EIB loans 300 million Euro to MAHLE for investments in zero-emissions vehicle technology
The European Investment Bank (EIB) is supporting the research and development of Germany’s fourth-largest automotive supplier MAHLE with a loan of 300 million Euro to accelerate vehicle electrification and the decarbonisation of road traffic.
The projects include investments in eco-friendly technologies such as electric motor and battery components, thermal management, cooling and air quality systems, hydrogen and fuel cell components as well as power electronics and traction motors.
MAHLE is working on the climate-neutral mobility of tomorrow with a focus on the strategic fields of electromobility and thermal management as well as other technology areas for reducing CO2 emissions, for example fuel cells and highly efficient combustion engines that run on e-fuels or hydrogen. The group already generates over 60 percent of its sales independently of passenger car internal combustion engines. By 2030, this share is set to increase to 75 percent.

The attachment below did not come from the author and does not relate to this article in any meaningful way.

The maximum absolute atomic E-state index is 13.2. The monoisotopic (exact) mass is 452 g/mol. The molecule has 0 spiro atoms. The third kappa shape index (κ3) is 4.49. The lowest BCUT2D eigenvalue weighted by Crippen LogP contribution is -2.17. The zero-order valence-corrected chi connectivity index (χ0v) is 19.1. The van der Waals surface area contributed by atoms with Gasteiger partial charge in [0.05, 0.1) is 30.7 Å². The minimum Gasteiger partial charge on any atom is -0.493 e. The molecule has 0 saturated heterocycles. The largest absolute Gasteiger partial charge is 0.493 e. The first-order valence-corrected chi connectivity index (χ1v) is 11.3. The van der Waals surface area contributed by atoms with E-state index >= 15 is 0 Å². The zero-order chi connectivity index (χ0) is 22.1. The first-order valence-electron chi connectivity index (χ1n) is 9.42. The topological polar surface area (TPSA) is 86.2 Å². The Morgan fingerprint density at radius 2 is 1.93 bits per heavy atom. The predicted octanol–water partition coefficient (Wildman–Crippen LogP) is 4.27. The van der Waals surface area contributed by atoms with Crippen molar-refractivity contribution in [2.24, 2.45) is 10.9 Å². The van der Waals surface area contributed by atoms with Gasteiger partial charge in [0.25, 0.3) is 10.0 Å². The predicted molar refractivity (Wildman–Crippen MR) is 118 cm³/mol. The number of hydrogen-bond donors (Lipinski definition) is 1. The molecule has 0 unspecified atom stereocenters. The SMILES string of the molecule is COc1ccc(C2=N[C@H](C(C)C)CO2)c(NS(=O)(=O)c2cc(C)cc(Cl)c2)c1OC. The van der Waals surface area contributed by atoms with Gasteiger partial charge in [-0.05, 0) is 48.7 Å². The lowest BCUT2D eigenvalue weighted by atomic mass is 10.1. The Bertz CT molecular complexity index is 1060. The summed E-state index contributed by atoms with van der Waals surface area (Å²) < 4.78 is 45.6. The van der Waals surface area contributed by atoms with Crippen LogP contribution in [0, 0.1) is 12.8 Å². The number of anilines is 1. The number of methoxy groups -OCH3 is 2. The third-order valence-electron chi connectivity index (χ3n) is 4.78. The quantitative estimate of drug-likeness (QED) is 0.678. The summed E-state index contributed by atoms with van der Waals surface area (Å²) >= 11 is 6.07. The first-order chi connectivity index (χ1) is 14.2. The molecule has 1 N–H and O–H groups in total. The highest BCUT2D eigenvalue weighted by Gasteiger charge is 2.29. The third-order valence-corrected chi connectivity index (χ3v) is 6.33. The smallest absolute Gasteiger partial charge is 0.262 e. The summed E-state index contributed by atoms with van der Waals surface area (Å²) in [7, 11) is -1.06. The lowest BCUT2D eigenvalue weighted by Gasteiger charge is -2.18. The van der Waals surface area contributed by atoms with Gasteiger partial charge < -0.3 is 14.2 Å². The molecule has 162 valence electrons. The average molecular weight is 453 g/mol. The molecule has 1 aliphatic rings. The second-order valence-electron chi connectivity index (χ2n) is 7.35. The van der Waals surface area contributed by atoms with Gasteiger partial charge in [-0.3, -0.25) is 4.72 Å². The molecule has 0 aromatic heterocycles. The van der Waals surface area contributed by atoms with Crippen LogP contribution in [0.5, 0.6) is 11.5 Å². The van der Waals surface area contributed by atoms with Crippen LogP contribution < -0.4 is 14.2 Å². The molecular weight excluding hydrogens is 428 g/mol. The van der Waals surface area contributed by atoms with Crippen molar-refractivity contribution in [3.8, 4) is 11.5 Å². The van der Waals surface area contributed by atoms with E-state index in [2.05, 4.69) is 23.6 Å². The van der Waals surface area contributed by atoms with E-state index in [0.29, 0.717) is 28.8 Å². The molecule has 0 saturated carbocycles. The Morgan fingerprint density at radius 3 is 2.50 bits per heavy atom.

According to its lending criteria, the EIB can finance a meaningful amount of MAHLE’s research and development projects, as the company’s investments in sustainable technologies aim to significantly reduce the carbon footprint of mobility.
EIB Vice-President Ambroise Fayolle, in charge of climate action at the EU bank, said: “We are proud to support MAHLE’s research and development in innovative technologies for zero-emissions vehicles. With this investment, together we will contribute to a more efficient and sustainable European transport system. The project is aligned with the EIB’s Climate Bank Roadmap in support of international climate goals. This is a truly European project, with research being carried out in Germany and seven other EU countries.”
Michael Frick, MAHLE’s chairman of the Management Board (ad interim) and chief financial officer, is pleased about the cooperation. “Taking responsibility is part of MAHLE’s DNA as a foundation-based company. We see the Paris climate agreement as a binding mandate to minimise emissions caused by road traffic. Through investments in zero-emissions technologies, we are accelerating the transition to a reduced carbon footprint, helping to make individual mobility more efficient, more sustainable, and therefore more environmentally compatible.”